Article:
Pirates attack at most southerly point yet on African coast

Posted Dec 29, 2010 by Christopher Szabo
Somali pirates have attempted two attacks at the farthest point south so far on the East African coast, closely approaching South Africa. The attacks are reported to have taken place north of the Mozambican city of Beira.
A map of Mozambique. Beira is in the southern half of the coast.
A map of Mozambique. Beira is in the southern half of the coast.
South Africa’s Mail and Guardian newspaper reported the attacks on NS Africa and the bulk carrier Majestic failed due to their following “Best Management Practices”, this is nonetheless the farthest the pirates have gone down the African coast.
The M&G quoted Maritime Security Centre (Horn of Africa) spokesperson Wing Commander Paddy O'Kennedy:
"Those vessels were attacked on the 24th and 25th respectively they were attacked 19 degrees south [of the equator]. That is well south of the normal areas we work."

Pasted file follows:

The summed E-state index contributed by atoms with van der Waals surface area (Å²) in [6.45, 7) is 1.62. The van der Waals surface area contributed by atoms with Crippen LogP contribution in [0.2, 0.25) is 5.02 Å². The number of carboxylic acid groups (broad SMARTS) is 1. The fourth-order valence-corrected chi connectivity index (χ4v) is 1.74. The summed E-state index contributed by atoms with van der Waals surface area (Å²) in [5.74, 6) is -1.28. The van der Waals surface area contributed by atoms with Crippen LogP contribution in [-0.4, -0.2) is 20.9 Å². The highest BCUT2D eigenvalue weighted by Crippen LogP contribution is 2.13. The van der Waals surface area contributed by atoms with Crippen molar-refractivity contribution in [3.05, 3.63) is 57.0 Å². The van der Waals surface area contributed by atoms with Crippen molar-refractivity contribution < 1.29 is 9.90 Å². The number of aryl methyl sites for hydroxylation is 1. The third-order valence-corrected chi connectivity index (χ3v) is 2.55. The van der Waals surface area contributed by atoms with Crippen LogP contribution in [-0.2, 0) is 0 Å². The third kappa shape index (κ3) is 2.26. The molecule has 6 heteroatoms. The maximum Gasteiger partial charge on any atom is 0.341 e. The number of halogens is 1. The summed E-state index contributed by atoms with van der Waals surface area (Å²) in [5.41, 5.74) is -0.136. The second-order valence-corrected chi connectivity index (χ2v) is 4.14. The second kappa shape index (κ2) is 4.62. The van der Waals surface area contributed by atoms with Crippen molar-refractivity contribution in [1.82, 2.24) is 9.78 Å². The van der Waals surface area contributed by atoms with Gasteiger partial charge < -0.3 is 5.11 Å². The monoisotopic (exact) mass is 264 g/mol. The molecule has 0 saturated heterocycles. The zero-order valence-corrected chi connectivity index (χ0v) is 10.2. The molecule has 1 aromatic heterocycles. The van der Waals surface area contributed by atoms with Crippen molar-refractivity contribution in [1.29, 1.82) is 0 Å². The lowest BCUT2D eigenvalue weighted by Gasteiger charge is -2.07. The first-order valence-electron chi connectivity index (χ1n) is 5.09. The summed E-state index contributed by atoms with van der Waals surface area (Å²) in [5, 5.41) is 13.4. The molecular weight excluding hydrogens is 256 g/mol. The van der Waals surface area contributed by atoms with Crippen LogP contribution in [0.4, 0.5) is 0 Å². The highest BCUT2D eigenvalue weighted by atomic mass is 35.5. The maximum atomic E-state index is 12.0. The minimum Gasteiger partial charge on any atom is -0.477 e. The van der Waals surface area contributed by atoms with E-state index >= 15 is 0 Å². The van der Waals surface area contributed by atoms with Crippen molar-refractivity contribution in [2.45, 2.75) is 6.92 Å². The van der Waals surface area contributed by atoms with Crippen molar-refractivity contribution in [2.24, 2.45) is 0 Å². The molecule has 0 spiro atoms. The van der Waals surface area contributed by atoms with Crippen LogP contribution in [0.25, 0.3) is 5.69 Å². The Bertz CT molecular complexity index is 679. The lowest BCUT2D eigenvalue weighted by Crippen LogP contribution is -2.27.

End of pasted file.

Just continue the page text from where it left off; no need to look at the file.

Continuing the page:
"We believe they were attacked by the same pirate action group."
The so-called “Pirate Action Group” was reportedly made up of two small boats carrying six alleged pirates.
O’Kennedy said the ships had not registered with any of the authorities managing anti-piracy operations, which delayed the reports of the attacks.
Mozambique is one of the poorest countries in the world and does not have an offshore naval patrol capability to protect its 2,470 kilometres (about 1,750 miles) of coastline. However, it is part of the African Union (AU) and the regional grouping of the Southern African Development Conference (SADC). The country also has a Joint Commission on Defence and Security with the neighbouring power, South Africa.
The news broke too late to contact authorities in South Africa or Mozambique as to what steps the might take.